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Phylogenomic approaches to determine the zoonotic potential of Shiga toxin-producing Escherichia coli (STEC) isolated from Zambian dairy cattle

Mainda, G, Lupolova, N, Sikakwa, L, Bessell, PR, Muma, JB, Hoyle, DV, McAteer, SP, Gibbs, K, Williams, NJ, Sheppard, SK, La Ragione, RM, Cordoni, G, Argyle, SA, Wagner, S, Chase-Topping, ME, Dallman, TJ, Stevens, MP, Bronsvoort, B and Gally, DL (2016) Phylogenomic approaches to determine the zoonotic potential of Shiga toxin-producing Escherichia coli (STEC) isolated from Zambian dairy cattle Scientific Reports, 6.

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Abstract

This study assessed the prevalence and zoonotic potential of Shiga toxin-producing Escherichia coli (STEC) sampled from 104 dairy units in the central region of Zambia and compared these with isolates from patients presenting with diarrhoea in the same region. A subset of 297 E. coli strains were sequenced allowing in silico analyses of phylo- and sero-groups. The majority of the bovine strains clustered in the B1 ‘commensal’ phylogroup (67%) and included a diverse array of serogroups. 11% (41/371) of the isolates from Zambian dairy cattle contained Shiga toxin genes (stx) while none (0/73) of the human isolates were positive. While the toxicity of a subset of these isolates was demonstrated, none of the randomly selected STEC belonged to key serogroups associated with human disease and none encoded a type 3 secretion system synonymous with typical enterohaemorrhagic strains. Positive selection for E. coli O157:H7 across the farms identified only one positive isolate again indicating this serotype is rare in these animals. In summary, while Stx-encoding E. coli strains are common in this dairy population, the majority of these strains are unlikely to cause disease in humans. However, the threat remains of the emergence of strains virulent to humans from this reservoir.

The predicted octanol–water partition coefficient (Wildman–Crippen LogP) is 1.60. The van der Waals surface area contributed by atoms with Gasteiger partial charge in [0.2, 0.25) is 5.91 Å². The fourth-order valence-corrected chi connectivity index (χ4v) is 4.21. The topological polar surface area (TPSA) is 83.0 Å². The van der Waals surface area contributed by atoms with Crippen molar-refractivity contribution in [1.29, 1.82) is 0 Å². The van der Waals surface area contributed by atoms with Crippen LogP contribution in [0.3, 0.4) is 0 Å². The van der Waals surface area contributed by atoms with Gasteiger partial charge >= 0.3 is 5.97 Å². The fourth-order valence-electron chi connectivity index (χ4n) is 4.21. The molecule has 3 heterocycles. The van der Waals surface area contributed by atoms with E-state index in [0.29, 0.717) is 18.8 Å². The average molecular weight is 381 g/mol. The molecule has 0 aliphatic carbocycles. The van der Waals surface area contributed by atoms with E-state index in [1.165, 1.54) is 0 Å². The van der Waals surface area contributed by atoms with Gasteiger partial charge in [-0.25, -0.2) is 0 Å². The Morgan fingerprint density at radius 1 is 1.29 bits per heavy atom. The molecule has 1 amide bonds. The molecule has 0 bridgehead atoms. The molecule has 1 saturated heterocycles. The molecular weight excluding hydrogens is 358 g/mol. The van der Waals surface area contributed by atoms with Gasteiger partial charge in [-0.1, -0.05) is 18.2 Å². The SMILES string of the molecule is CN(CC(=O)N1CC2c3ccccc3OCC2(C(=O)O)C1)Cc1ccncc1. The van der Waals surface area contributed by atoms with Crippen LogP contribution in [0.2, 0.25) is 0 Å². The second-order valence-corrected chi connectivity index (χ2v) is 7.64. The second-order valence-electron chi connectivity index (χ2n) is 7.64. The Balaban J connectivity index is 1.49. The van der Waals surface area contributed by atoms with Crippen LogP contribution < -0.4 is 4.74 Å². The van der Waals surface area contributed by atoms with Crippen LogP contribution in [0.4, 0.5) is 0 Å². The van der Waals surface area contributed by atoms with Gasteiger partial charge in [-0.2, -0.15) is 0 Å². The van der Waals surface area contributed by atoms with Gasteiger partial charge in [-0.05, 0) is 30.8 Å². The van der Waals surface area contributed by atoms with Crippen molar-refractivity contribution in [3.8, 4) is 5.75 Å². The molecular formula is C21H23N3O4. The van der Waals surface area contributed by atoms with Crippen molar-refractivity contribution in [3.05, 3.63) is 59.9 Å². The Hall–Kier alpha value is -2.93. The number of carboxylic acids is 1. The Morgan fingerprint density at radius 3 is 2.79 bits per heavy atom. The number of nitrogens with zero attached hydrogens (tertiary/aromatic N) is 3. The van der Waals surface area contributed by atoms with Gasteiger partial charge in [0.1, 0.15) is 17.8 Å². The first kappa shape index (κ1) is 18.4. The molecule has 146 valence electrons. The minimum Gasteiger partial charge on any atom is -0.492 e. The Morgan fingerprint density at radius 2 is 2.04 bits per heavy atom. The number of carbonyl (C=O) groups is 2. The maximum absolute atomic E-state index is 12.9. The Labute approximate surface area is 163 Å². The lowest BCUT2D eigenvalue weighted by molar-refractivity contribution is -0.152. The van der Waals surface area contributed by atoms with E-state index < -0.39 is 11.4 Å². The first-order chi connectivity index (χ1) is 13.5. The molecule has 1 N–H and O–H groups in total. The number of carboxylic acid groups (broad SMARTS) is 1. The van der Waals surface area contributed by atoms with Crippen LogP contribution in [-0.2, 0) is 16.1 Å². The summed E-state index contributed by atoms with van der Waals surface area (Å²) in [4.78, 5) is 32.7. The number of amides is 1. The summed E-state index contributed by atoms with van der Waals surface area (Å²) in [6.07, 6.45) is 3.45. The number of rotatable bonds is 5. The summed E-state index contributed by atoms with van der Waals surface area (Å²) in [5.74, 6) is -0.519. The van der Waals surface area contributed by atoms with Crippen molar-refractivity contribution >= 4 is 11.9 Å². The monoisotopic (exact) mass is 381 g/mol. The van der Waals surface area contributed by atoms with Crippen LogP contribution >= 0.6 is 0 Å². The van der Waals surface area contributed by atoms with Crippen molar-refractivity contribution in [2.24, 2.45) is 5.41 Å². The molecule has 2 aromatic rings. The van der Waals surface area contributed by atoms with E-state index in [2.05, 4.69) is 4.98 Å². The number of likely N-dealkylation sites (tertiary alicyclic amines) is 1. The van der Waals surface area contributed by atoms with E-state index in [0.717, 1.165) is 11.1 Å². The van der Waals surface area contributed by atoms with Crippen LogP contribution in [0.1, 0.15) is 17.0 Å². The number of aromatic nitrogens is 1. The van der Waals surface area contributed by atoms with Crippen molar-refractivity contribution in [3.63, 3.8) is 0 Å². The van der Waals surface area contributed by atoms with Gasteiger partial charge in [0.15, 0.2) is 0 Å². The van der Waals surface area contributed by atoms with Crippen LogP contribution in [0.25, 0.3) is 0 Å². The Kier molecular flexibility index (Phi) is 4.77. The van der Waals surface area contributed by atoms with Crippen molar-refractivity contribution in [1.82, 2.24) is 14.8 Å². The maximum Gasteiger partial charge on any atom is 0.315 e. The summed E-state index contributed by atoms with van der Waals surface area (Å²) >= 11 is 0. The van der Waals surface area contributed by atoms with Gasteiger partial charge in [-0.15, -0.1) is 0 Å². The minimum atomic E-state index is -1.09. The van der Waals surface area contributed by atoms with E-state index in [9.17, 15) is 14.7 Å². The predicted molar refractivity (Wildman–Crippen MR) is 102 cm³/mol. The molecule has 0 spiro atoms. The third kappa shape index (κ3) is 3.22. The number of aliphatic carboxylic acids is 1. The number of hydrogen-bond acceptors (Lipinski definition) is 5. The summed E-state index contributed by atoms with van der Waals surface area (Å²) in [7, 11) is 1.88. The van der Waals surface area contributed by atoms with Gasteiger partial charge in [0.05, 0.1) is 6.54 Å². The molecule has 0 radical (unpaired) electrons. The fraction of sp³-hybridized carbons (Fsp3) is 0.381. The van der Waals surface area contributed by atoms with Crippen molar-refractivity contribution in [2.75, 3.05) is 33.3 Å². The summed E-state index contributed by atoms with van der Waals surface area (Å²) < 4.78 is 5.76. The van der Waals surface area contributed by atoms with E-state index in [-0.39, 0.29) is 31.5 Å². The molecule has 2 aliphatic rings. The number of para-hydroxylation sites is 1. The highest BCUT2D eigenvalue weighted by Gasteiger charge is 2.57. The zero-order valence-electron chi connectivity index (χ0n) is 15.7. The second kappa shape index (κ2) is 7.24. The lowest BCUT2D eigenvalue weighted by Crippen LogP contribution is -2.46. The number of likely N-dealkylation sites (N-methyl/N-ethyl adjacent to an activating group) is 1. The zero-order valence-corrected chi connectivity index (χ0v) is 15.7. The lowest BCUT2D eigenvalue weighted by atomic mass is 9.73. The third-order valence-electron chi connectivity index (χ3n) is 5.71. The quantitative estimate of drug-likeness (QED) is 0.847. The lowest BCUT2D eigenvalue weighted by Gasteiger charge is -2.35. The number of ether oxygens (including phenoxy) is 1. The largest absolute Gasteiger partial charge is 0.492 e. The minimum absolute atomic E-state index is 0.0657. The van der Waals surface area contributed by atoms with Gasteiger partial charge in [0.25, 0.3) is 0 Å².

Item Type: Article
Subjects : Veterinary Medicine
Divisions : Faculty of Health and Medical Sciences > School of Veterinary Medicine
Authors :
AuthorsEmailORCID
Mainda, GUNSPECIFIEDUNSPECIFIED
Lupolova, NUNSPECIFIEDUNSPECIFIED
Sikakwa, LUNSPECIFIEDUNSPECIFIED
Bessell, PRUNSPECIFIEDUNSPECIFIED
Muma, JBUNSPECIFIEDUNSPECIFIED
Hoyle, DVUNSPECIFIEDUNSPECIFIED
McAteer, SPUNSPECIFIEDUNSPECIFIED
Gibbs, KUNSPECIFIEDUNSPECIFIED
Williams, NJUNSPECIFIEDUNSPECIFIED
Sheppard, SKUNSPECIFIEDUNSPECIFIED
La Ragione, RMUNSPECIFIEDUNSPECIFIED
Cordoni, GUNSPECIFIEDUNSPECIFIED
Argyle, SAUNSPECIFIEDUNSPECIFIED
Wagner, SUNSPECIFIEDUNSPECIFIED
Chase-Topping, MEUNSPECIFIEDUNSPECIFIED
Dallman, TJUNSPECIFIEDUNSPECIFIED
Stevens, MPUNSPECIFIEDUNSPECIFIED
Bronsvoort, BUNSPECIFIEDUNSPECIFIED
Gally, DLUNSPECIFIEDUNSPECIFIED
Date : 25 May 2016
Funders : Biotechnology & Biological Sciences Research Council
Identification Number : 10.1038/srep26589
Copyright Disclaimer : This work is licensed under a Creative Commons Attribution 4.0 International License. The images or other third party material in this article are included in the article’s Creative Commons license, unless indicated otherwise in the credit line; if the material is not included under the Creative Commons license, users will need to obtain permission from the license holder to reproduce the material. To view a copy of this license, visit http://creativecommons.org/licenses/by/4.0/
Depositing User : Symplectic Elements
Date Deposited : 13 Jul 2016 09:14
Last Modified : 13 Jul 2016 09:14
URI: http://epubs.surrey.ac.uk/id/eprint/811196

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